General Electric (GE) shares have been on the decline as of late. As a result, many investors have been understandably worried. Such sentiments have placed the American manufacturing giant on the market spotlight, and begs the question: is it still worth investing in at current levels?
Traversing turbulent market conditions, the outlook seems bleak for the 128-year-old conglomerate. Is there no way up for the aviation unit of General Electric? What about its other subsidiaries?
Investor James Richman bets GE is likely to touch down $5-level. From there, the tech investor is bullish that the price will double in value and hit $10 again.
GE: a legacy of over 120 years
Amid the impact of coronavirus specifically in both travel and hospitality industries, GE's esteemed aviation unit has been feeling the most pressure.
The demand for airplanes has shrunk tremendously forcing the company's management to schedule a 25% workforce reduction globally. This is in consonance to the 10% layoff in its US workforce which was announced in March.
These difficult cost-cutting measures are deemed necessary by David Joyce, CEO of the GE Aviation Unit that employs a workforce of around 52,000 people.
Significant drops since coronavirus
GE Aviation supplies jet engines to giant aircraft makers like Airbus and Boeing. The projection of Boeing, a 10% workforce drop amidst its $641m loss, certainly adds up to GE's current woes.
Investor betting on the company bouncing back
However, one investor who is known to take a different outlook is Latvian-born investor James Richman.
With investments in both public and private companies, and his most notable investments including tech giants such as Uber, Tesla, and Facebook, his approach is understood to be contrarian. Yahoo! Finance reports he is taking the opposite approach when compared to Warren Buffet as Richman bets GE's price to temporarily touch upon $5-level. From that level, it is projected to climb its way back to $10, making the 100% rally.
The Monaco-based investor has also made headlines when he reportedly pledged $18m in the fight against coronavirus as he mobilizes his biomedical investments in the said efforts.
Richman has been historically known to take the contrarian approach in investing. With investments that seemed unorthodox at one point, he has earned respect in the finance field because of his firm's outstanding performance during the 2008 financial crisis. Not open to the general public and mainly dealing with ultra high net worth individuals (UHNWI) and institutional investors, his clients have reported impressive annual earnings for over a decade.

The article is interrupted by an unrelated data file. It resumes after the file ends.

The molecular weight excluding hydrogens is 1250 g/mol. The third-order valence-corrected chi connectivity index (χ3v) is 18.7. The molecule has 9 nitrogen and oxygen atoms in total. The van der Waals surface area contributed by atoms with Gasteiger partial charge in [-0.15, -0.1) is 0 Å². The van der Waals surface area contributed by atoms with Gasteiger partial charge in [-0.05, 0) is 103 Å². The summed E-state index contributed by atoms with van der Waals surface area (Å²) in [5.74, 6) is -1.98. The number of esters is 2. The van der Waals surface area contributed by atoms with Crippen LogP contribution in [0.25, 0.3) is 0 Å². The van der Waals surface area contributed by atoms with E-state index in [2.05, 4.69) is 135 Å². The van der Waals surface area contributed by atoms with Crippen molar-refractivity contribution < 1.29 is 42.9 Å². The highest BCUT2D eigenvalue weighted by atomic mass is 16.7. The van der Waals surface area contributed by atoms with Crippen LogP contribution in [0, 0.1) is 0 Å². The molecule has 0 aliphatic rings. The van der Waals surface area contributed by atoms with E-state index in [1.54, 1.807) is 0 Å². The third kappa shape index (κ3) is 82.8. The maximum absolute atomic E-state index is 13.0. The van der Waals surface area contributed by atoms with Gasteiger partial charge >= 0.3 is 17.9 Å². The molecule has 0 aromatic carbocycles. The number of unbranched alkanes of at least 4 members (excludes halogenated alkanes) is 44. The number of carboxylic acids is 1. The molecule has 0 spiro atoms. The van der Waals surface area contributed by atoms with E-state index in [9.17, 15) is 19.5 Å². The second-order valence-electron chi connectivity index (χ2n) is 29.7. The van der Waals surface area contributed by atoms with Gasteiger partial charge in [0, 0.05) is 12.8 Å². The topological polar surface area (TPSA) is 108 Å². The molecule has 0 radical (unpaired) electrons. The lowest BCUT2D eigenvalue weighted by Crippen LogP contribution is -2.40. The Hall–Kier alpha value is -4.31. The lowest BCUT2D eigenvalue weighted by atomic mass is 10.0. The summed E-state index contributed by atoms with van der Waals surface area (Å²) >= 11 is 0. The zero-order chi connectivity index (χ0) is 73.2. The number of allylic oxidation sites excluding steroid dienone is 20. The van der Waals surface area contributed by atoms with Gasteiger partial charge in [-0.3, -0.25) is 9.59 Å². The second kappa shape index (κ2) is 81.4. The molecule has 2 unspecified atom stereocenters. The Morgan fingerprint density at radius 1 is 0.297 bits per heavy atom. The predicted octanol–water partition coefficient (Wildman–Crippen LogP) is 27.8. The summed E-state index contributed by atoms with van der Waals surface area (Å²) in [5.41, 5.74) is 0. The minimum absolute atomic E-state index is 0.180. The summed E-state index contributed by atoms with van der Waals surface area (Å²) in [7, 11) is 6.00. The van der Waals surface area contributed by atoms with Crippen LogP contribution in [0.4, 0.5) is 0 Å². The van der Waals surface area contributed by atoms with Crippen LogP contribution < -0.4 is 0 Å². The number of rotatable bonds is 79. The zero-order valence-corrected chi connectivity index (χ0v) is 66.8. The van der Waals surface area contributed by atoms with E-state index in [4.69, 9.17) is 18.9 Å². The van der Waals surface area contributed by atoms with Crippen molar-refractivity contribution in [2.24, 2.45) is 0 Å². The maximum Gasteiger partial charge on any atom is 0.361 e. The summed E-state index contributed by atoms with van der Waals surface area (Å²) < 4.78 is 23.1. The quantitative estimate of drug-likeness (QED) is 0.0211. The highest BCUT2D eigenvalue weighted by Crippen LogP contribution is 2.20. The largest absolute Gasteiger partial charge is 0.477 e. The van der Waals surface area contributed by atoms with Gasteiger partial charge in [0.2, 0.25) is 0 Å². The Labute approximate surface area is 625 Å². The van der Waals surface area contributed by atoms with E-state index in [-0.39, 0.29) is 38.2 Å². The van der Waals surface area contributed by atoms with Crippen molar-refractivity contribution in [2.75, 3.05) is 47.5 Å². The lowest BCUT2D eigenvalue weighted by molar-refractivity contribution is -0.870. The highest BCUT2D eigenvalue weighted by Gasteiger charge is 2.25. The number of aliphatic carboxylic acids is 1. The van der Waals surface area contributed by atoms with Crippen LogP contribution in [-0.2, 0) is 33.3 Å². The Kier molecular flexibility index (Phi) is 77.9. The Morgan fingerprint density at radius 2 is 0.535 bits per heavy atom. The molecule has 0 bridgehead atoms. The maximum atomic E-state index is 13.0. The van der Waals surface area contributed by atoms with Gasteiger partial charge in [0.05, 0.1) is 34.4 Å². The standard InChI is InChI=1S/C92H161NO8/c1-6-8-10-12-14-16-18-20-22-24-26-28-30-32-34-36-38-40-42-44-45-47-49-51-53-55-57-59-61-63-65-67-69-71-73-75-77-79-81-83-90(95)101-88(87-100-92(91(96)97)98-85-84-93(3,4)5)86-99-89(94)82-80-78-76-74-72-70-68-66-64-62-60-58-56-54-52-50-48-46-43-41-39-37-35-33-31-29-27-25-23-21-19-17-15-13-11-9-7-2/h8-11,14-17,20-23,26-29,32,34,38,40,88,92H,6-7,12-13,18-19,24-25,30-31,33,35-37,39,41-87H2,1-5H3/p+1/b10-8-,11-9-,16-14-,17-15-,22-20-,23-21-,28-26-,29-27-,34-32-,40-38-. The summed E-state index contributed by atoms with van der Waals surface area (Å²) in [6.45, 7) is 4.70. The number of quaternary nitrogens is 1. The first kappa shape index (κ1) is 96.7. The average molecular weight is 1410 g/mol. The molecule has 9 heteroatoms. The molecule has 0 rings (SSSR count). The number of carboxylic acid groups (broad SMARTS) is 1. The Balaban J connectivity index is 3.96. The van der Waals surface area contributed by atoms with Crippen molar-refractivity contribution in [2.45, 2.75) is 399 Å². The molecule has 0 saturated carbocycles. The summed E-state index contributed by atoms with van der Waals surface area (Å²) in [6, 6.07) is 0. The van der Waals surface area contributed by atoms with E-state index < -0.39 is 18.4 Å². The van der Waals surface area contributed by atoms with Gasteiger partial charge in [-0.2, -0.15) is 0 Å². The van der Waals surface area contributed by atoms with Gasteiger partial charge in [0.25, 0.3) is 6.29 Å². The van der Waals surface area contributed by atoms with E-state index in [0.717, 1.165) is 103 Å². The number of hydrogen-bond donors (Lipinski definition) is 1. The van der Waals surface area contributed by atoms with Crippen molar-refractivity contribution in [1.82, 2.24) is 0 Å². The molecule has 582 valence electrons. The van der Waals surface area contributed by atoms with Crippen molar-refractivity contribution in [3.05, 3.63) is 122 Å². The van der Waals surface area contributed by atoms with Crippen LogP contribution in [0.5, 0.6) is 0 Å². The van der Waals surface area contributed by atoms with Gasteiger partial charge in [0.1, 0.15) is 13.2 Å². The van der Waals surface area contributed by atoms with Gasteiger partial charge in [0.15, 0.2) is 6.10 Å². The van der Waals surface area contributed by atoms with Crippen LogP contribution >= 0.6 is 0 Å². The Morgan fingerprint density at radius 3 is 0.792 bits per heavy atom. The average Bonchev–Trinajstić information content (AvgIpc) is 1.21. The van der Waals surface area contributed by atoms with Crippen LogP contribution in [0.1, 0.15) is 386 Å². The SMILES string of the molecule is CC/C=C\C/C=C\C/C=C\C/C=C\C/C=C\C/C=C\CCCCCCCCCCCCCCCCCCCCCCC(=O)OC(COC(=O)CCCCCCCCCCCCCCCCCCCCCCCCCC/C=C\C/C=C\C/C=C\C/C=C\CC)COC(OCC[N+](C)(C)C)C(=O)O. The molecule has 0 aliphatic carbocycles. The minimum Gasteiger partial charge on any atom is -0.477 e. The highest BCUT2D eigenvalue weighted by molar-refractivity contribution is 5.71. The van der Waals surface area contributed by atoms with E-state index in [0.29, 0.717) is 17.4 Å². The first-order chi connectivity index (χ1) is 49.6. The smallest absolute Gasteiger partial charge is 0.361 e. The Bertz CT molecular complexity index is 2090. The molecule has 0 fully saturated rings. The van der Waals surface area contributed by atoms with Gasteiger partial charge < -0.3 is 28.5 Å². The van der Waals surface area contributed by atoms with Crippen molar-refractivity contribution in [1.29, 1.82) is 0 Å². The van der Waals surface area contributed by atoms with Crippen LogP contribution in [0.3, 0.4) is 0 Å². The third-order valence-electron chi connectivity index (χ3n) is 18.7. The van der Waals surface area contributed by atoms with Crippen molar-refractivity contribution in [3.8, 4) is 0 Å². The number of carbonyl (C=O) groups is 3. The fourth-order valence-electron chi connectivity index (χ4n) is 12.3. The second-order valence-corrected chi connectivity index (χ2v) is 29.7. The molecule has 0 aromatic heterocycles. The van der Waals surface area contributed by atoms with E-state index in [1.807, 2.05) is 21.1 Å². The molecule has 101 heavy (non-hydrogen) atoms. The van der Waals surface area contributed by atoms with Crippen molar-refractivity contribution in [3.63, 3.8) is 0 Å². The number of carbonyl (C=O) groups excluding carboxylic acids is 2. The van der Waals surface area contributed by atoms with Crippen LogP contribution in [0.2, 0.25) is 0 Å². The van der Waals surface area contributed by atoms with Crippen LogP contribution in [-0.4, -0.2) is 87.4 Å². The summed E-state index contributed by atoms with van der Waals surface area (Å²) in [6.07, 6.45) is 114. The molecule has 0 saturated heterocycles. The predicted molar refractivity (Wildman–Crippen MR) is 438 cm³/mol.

Comparison to the last financial crisis
It is not the first time GE had felt the backlash of market recessions. In 2008, the company's shares dropped by 78% tracing the period of the global recession. In 2 years, GE's shares dropped from $27 to $6. The broader S&P also fell that time, but with a conservative 51%.
Still worth buying at current levels?
GE recovered from the 2008 recession with tremendous momentum. After being bailed out by the federal government to the tune of $139 billion, it experienced an 82% uptick between March 2009 and January 2010. This is more than the 48% bounce back the S&P managed over the same period.
Generally, the performance of its stock will still hinge on the developments in the handling of coronavirus pandemic, considering that the aviation division of the company is being hammered as a result. Efforts of which have been showing positive signs of recovery.
Meanwhile, the demand for healthcare, government interventions, and the continuous development of treatments and vaccines is seen to help push the shares towards upwards direction in the long run: provided that its wings can weather the storm like it did in 2008.